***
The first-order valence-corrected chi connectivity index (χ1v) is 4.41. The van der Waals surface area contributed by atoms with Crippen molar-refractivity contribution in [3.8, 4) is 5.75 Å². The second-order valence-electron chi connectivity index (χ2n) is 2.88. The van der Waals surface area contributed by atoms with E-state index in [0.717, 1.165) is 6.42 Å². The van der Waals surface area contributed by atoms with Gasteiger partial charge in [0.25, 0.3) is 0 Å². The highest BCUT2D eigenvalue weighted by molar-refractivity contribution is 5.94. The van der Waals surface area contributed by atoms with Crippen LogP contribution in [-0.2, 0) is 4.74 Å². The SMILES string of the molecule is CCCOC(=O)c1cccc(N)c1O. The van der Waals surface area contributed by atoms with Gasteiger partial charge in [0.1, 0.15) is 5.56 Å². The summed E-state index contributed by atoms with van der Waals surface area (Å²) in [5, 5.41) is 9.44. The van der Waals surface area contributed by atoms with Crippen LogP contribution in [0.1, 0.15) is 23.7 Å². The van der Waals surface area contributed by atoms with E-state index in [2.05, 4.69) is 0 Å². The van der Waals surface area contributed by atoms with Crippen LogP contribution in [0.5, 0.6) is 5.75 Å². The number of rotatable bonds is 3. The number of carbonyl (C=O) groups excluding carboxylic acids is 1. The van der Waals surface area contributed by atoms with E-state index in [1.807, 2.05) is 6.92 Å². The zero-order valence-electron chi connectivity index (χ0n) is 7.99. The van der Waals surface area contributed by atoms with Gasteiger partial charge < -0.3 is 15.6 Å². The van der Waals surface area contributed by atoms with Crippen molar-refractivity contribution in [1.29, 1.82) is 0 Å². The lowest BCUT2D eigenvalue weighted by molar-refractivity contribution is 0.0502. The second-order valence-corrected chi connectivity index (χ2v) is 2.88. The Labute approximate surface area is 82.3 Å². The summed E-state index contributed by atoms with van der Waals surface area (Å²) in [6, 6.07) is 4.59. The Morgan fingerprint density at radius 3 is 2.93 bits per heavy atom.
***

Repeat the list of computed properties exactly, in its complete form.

The first-order valence-corrected chi connectivity index (χ1v) is 4.41. The van der Waals surface area contributed by atoms with Crippen molar-refractivity contribution in [3.8, 4) is 5.75 Å². The second-order valence-electron chi connectivity index (χ2n) is 2.88. The van der Waals surface area contributed by atoms with E-state index in [0.717, 1.165) is 6.42 Å². The van der Waals surface area contributed by atoms with Gasteiger partial charge in [0.25, 0.3) is 0 Å². The highest BCUT2D eigenvalue weighted by molar-refractivity contribution is 5.94. The van der Waals surface area contributed by atoms with Crippen LogP contribution in [-0.2, 0) is 4.74 Å². The SMILES string of the molecule is CCCOC(=O)c1cccc(N)c1O. The van der Waals surface area contributed by atoms with Gasteiger partial charge in [0.1, 0.15) is 5.56 Å². The summed E-state index contributed by atoms with van der Waals surface area (Å²) in [5, 5.41) is 9.44. The van der Waals surface area contributed by atoms with Crippen LogP contribution in [0.1, 0.15) is 23.7 Å². The van der Waals surface area contributed by atoms with E-state index in [2.05, 4.69) is 0 Å². The van der Waals surface area contributed by atoms with Crippen LogP contribution in [0.5, 0.6) is 5.75 Å². The number of rotatable bonds is 3. The number of carbonyl (C=O) groups excluding carboxylic acids is 1. The van der Waals surface area contributed by atoms with E-state index in [1.807, 2.05) is 6.92 Å². The zero-order valence-electron chi connectivity index (χ0n) is 7.99. The van der Waals surface area contributed by atoms with Gasteiger partial charge < -0.3 is 15.6 Å². The van der Waals surface area contributed by atoms with Crippen molar-refractivity contribution in [1.29, 1.82) is 0 Å². The lowest BCUT2D eigenvalue weighted by molar-refractivity contribution is 0.0502. The second-order valence-corrected chi connectivity index (χ2v) is 2.88. The Labute approximate surface area is 82.3 Å². The summed E-state index contributed by atoms with van der Waals surface area (Å²) in [6, 6.07) is 4.59. The Morgan fingerprint density at radius 3 is 2.93 bits per heavy atom.